Things You May Not Know About “Boxing Legend Muhammad Ali”

Things You May Not Know About “Boxing Legend Muhammad Ali”

Muhammad Ali (1942-2016) was an American professional boxer. Born on January 17, 1942 as Cassius Marcellus Clay, Jr. He was considered to be one of the greatest in the history of sports. He died at the age of 74 on June 3, 2016. He was suffering from a respiratory illness, a condition that was complicated by Parkinson’s disease. Muhammad Ali, one of the most famous figures of the 20th century was a three-time heavyweight champion. In his honor, here are ten facts about “The Greatest.”
1. He used to race the school bus.
As a kid growing up in Louisville, Kentucky, Cassius didn’t ride the bus to school like other kids. Instead of riding, Cassius would literally race the bus to school every morning.
2. He was afraid of flying.
Perhaps the only thing Ali scared of was flying in a plane. He was so scared that he even decided winning a gold medal wasn’t worth risking a plane crash and decided to skip the Olympics. Fortunately, boxing coach Joe Martin talked Ali into flying, although the fighter still needed extra assurance.
3. A stolen bicycle started his boxing career.
As a 12-year-old boy, Cassius Clay was given a beautiful new bicycle as a gift. The bicycle was stolen, and when Cassius went to the local police department to report the theft, he met officer Joe Martin. Martin introduced Cassius to the world of boxing, and this was the beginning of his boxing career. Also Cassius vowed that he was “going to whip whoever stole his bike,” but the stolen bicycle never turned up.
4. He never turns down an autograph request.
As a young boy, Cassius Clay asked his idol, boxer Sugar Ray Robinson for an autograph. Robinson rudely told the boy “I don’t got time.” Young Cassius never forgot how hurt he was by Robinson’s rejection. So he never once turned down a request for an autograph. He even had a special P.O. box for anyone who wants his autograph.
5. Just wore Elvis’ robe once.
Elvis Presley gave Ali a boxing robe as a gift, with the words “The People’s Champion” inscribed on the back. Ali wore it to his next fight, but he lost. He never wore the robe to fight again, thinking it was bad luck.
6. Ali once talked a jumper off a roof.
Los Angeles, 1981. An unnamed 21-year-old was on the ninth-floor fire escape, claiming the Viet Cong were out to get him. Even worse, he claimed he was going to kill himself. The situation was looking pretty grim—police officers couldn’t talk him down, and the crowd was chanting for the man to jump. Things could’ve taken a grisly turn if Muhammad Ali hadn’t come running up. The retired boxer was across the street when he was told about the jumper. Without a moment’s hesitation, Ali hurried to the building and offered his assistance and he was able to talk him down. The boxer then escorted the man to a hospital and promised to help him build a better future. “Saving a life is more important to me than winning a world championship,” Ali said afterward.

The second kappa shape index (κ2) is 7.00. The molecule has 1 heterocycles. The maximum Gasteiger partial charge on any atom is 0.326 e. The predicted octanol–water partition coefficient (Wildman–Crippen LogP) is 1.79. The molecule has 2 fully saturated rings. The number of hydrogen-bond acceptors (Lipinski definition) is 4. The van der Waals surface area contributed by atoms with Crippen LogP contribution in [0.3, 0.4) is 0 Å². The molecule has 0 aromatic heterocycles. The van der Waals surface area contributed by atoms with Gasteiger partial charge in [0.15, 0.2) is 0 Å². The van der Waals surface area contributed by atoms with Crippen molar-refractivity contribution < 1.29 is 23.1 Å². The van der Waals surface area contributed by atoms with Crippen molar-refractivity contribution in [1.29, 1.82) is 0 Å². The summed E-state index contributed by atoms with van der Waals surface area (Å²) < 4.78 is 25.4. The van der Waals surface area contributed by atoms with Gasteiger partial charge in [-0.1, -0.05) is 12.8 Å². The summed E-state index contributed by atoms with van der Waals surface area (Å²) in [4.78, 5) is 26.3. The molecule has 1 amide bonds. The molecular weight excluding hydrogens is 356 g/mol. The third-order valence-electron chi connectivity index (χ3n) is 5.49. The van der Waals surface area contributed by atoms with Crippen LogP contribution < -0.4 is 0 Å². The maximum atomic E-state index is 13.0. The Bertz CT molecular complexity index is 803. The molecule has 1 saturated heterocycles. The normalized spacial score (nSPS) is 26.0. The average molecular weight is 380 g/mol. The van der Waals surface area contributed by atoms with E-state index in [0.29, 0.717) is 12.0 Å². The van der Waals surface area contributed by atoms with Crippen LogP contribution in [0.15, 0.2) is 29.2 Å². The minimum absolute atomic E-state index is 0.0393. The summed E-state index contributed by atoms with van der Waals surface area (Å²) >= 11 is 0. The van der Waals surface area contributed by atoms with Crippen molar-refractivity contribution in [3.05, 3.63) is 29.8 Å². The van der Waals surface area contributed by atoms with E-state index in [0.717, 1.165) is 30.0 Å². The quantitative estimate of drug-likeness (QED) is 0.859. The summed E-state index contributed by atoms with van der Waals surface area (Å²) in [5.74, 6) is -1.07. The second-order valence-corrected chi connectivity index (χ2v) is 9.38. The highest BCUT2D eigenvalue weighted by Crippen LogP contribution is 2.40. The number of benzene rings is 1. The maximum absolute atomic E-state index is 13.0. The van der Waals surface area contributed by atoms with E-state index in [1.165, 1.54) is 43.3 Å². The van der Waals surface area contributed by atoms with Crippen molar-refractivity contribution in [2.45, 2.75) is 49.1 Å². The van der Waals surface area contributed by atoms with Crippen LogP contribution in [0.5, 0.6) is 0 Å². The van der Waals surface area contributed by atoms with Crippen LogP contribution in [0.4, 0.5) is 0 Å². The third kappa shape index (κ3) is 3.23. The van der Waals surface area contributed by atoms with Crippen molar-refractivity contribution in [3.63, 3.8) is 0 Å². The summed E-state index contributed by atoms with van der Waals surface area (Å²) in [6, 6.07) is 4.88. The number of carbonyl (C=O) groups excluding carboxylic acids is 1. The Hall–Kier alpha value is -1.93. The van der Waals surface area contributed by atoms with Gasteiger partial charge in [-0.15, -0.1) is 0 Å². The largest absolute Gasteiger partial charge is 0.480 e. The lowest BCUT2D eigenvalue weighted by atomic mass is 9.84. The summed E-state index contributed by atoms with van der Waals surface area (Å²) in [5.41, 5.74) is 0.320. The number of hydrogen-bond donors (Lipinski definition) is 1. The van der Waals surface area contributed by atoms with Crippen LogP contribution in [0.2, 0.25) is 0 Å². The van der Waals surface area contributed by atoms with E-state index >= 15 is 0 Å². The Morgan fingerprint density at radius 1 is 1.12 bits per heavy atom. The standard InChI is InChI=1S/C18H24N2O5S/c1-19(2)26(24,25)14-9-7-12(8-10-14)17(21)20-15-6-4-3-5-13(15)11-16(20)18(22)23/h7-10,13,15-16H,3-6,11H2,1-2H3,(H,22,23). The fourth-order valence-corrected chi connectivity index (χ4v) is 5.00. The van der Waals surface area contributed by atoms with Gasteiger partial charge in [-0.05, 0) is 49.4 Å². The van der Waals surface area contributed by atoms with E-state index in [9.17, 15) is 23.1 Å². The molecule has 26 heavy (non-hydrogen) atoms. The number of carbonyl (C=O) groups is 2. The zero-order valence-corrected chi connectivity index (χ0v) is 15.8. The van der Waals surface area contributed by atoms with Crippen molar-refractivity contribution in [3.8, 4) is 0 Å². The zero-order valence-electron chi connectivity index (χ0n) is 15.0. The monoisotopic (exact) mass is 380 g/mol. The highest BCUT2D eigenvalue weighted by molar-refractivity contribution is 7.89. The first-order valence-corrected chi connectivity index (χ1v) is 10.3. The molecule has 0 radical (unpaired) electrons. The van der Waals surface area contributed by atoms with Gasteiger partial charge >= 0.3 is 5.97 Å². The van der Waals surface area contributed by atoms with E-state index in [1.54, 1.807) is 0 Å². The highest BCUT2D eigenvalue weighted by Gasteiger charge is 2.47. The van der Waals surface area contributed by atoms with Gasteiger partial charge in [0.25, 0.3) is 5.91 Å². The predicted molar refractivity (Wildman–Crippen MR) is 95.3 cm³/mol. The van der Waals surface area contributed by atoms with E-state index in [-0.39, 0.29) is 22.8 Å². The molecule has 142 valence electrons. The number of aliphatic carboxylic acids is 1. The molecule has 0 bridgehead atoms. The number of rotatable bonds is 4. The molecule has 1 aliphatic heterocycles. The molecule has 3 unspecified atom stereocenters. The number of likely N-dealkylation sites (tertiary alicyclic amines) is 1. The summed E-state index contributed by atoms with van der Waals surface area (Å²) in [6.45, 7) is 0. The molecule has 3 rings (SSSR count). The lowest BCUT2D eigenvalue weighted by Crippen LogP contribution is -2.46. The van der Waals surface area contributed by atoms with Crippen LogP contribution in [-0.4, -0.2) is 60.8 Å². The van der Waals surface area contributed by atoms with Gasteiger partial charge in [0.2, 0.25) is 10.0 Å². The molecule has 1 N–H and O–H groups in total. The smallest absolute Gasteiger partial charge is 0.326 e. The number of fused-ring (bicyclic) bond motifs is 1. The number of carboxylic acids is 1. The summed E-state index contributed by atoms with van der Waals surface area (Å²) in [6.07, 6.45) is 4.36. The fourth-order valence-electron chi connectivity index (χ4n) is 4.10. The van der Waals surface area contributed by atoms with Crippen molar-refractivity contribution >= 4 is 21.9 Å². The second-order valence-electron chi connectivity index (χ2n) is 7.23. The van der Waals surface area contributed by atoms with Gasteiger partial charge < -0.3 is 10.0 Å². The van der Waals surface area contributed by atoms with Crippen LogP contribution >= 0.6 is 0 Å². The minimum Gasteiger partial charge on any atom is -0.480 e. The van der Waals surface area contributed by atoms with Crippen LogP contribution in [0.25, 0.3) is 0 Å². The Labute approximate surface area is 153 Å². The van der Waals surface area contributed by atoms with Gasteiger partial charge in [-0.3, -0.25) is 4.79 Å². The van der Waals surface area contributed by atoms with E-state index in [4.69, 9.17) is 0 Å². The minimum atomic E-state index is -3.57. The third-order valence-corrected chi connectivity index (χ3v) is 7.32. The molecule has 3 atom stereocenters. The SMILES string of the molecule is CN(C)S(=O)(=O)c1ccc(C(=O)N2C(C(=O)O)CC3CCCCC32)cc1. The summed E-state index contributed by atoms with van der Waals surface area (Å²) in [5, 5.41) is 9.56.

7. The gloves he wore to defeat Liston earned him more money than the victory itself.
Almost 50 years to the day after Ali captured the heavyweight championship for the first time, an anonymous buyer purchased the gloves he wore to defeat Liston in the seventh-round technical knockout for $836,000. Ali only earned $630,000 for the victory itself.
8.Before becoming known as Muhammad Ali, he changed his name to Cassius X.
The morning after defeating Liston, the new heavyweight champion confirmed reports that he had become a member of the Nation of Islam. With Malcolm X at his side, the champ told reporters that he had renounced his surname, which he called his “slave name,” and would be known as “Cassius X” until Nation of Islam leader Elijah Muhammad gave him a holy name. That name, Muhammad Ali, was bestowed on March 6, 1964.
9. Ali was banned from boxing for three years.
As the Vietnam War raged in 1967, Ali refused to serve in the U.S. military for religious reasons. The heavyweight champion was arrested, and the New York State Athletic Commission immediately suspended his boxing license and stripped him of his title. Ali was convicted of draft evasion, sentenced to the maximum of five years in prison and fined $10,000, although he remained free while the conviction was appealed. In 1970 the New York State Supreme Court ordered his boxing license reinstated, and he returned to the ring by knocking out Jerry Quarry in October 1970. The following year, the U.S. Supreme Court overturned Ali’s conviction in a unanimous decision.
10. Ali recorded an Album.
The loquacious Ali was boxing’s poet laureate, composing verses in which he taunted opponents and praised himself. His iambic pentameter was so popular that Columbia Records released a 1963 spoken word album called “I Am the Greatest” in which the 21-year-old rising star performed his poetry, backed my musical accompaniment, before an audience. The album also included two songs by the boxer, including a cover of the Ben E. King hit “Stand by Me.”

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